One of the big questions was Paschall was his three-point shooting and, despite a strong start to his NBA career, that question hasn’t been answered. The former Villanova forward is shooting just 23 percent from three and, if that doesn’t correct itself, there is a limit on his offensive efficiency. On the bright side, he’s been fantastic basically everywhere else.

4) RJ Barrett

The No. 3 overall pick was absent from New York’s last game due to illness but, quite honestly, his play has probably been underrated this season. That happens when the Knicks are genuinely terrible, but Barrett is third among rookies in scoring and second in rebounding. Some of that comes from a rookie-leading 33.4 minutes per game, but he’s played well.

3) Kendrick Nunn

Nunn didn’t have a great game on Saturday in a blowout loss to Philly but, in fairness, no one did for Miami. In the five previous games, though, the talented guard averaged 19.4 points and 4.6 assists per game while shooting 54 percent from the floor and 42 percent from three. It’s going to come in waves but, when Nunn is hot from an efficiency standpoint, his numbers pop.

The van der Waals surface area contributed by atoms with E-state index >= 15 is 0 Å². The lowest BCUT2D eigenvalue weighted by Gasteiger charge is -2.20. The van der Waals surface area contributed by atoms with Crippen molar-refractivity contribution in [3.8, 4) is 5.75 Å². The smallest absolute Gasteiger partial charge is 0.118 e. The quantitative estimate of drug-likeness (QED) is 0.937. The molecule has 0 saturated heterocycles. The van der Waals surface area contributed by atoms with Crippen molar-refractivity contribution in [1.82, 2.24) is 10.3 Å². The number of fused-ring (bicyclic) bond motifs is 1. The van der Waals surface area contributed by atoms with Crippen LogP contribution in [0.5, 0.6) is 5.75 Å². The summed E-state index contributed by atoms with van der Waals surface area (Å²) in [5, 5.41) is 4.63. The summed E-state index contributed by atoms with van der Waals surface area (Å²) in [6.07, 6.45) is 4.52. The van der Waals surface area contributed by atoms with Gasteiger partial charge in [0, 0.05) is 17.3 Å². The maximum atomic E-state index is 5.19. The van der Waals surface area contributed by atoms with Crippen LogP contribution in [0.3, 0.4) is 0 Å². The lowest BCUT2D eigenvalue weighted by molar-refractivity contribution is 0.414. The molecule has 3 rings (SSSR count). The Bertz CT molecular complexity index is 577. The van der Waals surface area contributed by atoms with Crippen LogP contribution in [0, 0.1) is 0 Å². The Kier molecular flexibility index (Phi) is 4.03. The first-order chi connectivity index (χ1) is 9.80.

2) Brandon Clarke

It’s an all-Memphis top two again this week, and Clarke’s numbers are frankly ridiculous. The former Gonzaga star is shooting 61.7 percent from the floor, leading the rookie class in rebounding, and producing off-the-charts advanced numbers for a rookie. He isn’t going to be a leading scorer on most nights in his role, but Clarke has been ludicrous on a per-possession basis.

1) Ja Morant

At this point, it will be a mild surprise if Morant ever leaves this spot… at least until Zion Williamson is playing basketball again. He leads all rookies in scoring (19.1 points) and assists (6.0) by a comfortable margin and it isn’t as if Morant is having efficiency issues. Many young point guards struggle to put the ball in the basket at a reasonable level in the early going but, for now, Morant is shooting 47 percent from the floor and 42 percent from three. When combined with his playmaking, he’s been pretty devastating.